I’m a big fan of urban spaces and buildings, but if not done well, these high-rises can be all the emotional bummer that NIMBYs claim. New York Magazine describes the recent research documenting this effect:
A growing body of research in cognitive science illuminates the physical and mental toll bland cityscapes exact on residents. Generally, these researchers argue that humans are healthier when they live among variety — a cacophony of bars, bodegas, and independent shops — or work in well-designed, unique spaces, rather than unattractive, generic ones. In their book, Cognitive Architecture: Designing for How We Respond to the Built Environment, Tufts urban policy professor Justin Hollander and architect Ann Sussman review scientific data to help architects and urban planners understand how, exactly, we respond to our built surroundings. People, they argue, function best in intricate settings and crave variety, not “big, blank, boxybuildings.”
The bottom line is that design is critical when it comes to infill and urban spaces. So basically the 1970s were a waste, given how ugly and boxy so many of the buildings from that era are. I think this research also argues against mega-developments on super blocks. Smaller, broken up styles and innovation are more likely to produce interesting and pleasing neighborhoods.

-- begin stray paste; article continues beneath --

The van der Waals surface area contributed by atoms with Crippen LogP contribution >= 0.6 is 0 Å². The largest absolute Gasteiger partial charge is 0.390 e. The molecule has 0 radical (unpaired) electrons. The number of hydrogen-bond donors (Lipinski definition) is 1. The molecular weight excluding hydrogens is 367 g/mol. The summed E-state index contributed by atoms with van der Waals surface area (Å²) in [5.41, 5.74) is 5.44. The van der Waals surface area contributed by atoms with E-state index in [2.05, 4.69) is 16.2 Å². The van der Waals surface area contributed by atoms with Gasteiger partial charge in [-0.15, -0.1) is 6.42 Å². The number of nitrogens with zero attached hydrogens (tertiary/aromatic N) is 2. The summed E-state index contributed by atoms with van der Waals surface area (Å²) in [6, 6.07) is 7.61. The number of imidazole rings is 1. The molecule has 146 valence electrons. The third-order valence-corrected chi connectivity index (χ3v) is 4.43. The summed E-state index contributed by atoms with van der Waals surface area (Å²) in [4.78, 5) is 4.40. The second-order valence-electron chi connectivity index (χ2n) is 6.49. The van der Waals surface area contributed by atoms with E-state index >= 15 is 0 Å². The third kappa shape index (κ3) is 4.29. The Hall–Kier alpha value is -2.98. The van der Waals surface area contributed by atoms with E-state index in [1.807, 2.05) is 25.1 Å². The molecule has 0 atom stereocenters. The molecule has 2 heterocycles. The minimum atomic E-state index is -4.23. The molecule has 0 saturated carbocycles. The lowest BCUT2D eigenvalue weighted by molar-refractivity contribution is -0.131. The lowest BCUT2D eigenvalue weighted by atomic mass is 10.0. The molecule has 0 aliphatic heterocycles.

But while it’s easy to bash the 1970s, I see a lot of the same mistakes being made nowadays with infill. Superblock development seems to be more and more common in urban areas, while the latest design fads indicate a return to boxy. Fortunately, places like San Francisco and downtown Los Angeles are building a lot of what I consider to be elegant and sleek glass-windowed skyscrapers. But mid-sized cities like Santa Monica and Berkeley are relying more on the wood frame boxy look.
Case in point, on Telegraph Avenue near where I work, a new mixed-use development is popping up on the site of the old Raleigh’s bar that burned down a few years ago. But the look is boxaholic, creating a stark contrast with some of the more interesting and pretty brick buildings nearby that were built early last century, with all their detail and interesting features. Here’s an artist rendering of the Telegraph building (which is almost complete now):
Aside from the use of colors and indented floors, this looks like a larger version of what UPS might deliver to your doorstep.
I’m not an architectural expert, but most of us know good design when we see it. And for those like me who want to see more urban spaces in California, it’s critical that we design them well.
Otherwise, the result may actually be depressing.